As a result, the judge placed very little evidential value on the detective's testimony about how he compiled the photographic array. We conclude that any reference by the detective to A.G. was harmless, especially in light of the overwhelming independent evidence of guilt.
The judge found K.O. to be a credible witness. K.O. testified that he was so close to the juveniles during the robbery and carjacking that he could smell the young men's breath, and that A.R.S. stood right next to J.J.H. K.O. heard the gunshot within one minute of fleeing the scene. K.O. gave the detective a detailed description of the juveniles immediately after the shooting, and the detective recovered a surveillance video from a nearby restaurant. It showed two individuals, who matched K.O.'s detailed description of the juveniles, in the area at the time of the shooting. The police subsequently arrested the juveniles only after K.O. independently identified them.
We therefore conclude that the record does not support A.R.S.'s claims that his rights to confrontation, due process, and a fair trial were violated by the trial court.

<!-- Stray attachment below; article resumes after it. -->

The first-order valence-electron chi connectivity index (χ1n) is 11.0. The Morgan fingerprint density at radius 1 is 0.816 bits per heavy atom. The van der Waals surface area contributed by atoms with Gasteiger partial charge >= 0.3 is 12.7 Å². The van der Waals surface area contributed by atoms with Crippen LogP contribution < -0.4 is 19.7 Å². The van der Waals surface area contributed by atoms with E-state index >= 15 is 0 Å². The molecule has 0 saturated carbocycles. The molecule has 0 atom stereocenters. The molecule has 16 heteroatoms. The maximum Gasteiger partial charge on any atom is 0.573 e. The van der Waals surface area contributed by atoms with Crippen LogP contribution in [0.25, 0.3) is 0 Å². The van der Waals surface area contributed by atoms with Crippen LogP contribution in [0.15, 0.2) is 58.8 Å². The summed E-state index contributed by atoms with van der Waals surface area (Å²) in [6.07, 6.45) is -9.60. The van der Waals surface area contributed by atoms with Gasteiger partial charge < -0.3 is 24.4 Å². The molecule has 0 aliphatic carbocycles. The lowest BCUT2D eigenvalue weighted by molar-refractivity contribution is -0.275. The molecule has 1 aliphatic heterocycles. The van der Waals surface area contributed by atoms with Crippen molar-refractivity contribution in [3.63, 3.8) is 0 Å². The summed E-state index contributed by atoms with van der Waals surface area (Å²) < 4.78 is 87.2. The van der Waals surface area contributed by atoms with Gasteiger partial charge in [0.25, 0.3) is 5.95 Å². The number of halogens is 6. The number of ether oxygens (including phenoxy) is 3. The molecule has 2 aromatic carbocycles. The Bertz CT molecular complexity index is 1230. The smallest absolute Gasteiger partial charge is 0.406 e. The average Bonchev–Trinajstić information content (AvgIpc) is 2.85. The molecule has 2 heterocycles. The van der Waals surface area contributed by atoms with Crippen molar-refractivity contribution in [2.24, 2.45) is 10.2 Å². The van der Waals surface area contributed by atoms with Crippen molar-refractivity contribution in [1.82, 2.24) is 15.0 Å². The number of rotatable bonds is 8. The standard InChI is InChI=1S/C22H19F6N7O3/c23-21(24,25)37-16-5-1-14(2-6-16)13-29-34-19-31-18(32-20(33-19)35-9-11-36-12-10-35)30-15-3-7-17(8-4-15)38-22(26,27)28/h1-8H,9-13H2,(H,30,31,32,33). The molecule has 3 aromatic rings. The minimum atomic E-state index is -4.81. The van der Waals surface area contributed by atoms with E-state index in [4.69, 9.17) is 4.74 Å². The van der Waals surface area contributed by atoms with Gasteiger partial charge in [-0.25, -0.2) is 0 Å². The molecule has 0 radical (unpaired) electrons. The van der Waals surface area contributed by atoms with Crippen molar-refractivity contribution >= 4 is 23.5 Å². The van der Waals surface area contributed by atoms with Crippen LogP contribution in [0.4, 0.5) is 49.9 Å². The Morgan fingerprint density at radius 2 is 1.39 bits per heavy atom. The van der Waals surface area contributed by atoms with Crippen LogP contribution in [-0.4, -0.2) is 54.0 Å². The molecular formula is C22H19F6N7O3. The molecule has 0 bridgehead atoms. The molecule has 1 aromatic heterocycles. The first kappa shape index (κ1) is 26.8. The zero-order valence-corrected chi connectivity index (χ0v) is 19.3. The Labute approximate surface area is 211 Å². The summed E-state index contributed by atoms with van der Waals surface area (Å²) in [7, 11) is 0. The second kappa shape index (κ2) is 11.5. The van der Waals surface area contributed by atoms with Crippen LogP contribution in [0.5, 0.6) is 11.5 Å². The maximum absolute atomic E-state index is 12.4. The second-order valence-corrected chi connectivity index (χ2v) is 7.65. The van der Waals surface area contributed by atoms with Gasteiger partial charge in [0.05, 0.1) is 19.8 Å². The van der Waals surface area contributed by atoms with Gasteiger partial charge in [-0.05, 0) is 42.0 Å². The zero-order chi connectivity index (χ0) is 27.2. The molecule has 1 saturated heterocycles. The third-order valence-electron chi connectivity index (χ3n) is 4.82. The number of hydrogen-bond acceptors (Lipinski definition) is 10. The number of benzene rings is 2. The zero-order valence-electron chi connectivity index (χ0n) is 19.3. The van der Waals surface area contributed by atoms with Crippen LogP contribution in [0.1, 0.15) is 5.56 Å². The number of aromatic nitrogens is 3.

1 J.J.H., a seventeen-year-old juvenile at the time of the offenses, was also found guilty and appealed from adjudications of three acts of delinquency that, if committed by an adult, would constitute first-degree robbery, N.J.S.A. 2C:15-1a(1); first-degree carjacking, N.J.S.A. 2C:15-2; and first-degree felony murder, N.J.S.A. 2C:11-3a(3). We affirmed these adjudications in a separate opinion. State ex rel. J.J.H., No. A-3086-12 (App. Div. November 5, 2014).
2 The State requested two adjournments to secure A.G. for testimony at trial, but was unable to locate him.